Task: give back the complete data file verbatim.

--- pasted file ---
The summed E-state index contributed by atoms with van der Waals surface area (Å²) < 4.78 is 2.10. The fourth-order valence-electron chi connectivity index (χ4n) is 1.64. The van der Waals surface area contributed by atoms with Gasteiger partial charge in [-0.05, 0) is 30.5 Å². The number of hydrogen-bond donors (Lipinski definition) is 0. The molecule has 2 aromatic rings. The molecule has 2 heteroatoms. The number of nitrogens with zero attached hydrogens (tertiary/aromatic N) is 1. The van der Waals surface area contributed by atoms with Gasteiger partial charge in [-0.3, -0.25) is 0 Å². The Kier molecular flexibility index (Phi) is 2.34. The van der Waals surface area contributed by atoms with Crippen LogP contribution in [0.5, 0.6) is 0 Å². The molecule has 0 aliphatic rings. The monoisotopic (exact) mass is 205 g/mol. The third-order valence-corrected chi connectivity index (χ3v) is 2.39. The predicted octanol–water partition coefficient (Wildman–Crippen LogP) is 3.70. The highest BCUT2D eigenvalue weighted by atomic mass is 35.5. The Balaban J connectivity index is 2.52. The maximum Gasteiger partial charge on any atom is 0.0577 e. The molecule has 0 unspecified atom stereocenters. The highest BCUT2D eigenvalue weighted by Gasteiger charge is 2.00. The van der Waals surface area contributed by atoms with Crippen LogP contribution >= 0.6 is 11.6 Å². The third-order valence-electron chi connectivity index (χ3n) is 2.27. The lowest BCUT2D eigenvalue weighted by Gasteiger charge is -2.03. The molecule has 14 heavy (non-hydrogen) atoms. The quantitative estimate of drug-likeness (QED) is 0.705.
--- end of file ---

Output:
The summed E-state index contributed by atoms with van der Waals surface area (Å²) < 4.78 is 2.10. The fourth-order valence-electron chi connectivity index (χ4n) is 1.64. The van der Waals surface area contributed by atoms with Gasteiger partial charge in [-0.05, 0) is 30.5 Å². The number of hydrogen-bond donors (Lipinski definition) is 0. The molecule has 2 aromatic rings. The molecule has 2 heteroatoms. The number of nitrogens with zero attached hydrogens (tertiary/aromatic N) is 1. The van der Waals surface area contributed by atoms with Gasteiger partial charge in [-0.3, -0.25) is 0 Å². The Kier molecular flexibility index (Phi) is 2.34. The van der Waals surface area contributed by atoms with Crippen LogP contribution in [0.5, 0.6) is 0 Å². The molecule has 0 aliphatic rings. The monoisotopic (exact) mass is 205 g/mol. The third-order valence-corrected chi connectivity index (χ3v) is 2.39. The predicted octanol–water partition coefficient (Wildman–Crippen LogP) is 3.70. The highest BCUT2D eigenvalue weighted by atomic mass is 35.5. The Balaban J connectivity index is 2.52. The maximum Gasteiger partial charge on any atom is 0.0577 e. The molecule has 0 unspecified atom stereocenters. The highest BCUT2D eigenvalue weighted by Gasteiger charge is 2.00. The van der Waals surface area contributed by atoms with Crippen LogP contribution >= 0.6 is 11.6 Å². The third-order valence-electron chi connectivity index (χ3n) is 2.27. The lowest BCUT2D eigenvalue weighted by Gasteiger charge is -2.03. The molecule has 14 heavy (non-hydrogen) atoms. The quantitative estimate of drug-likeness (QED) is 0.705.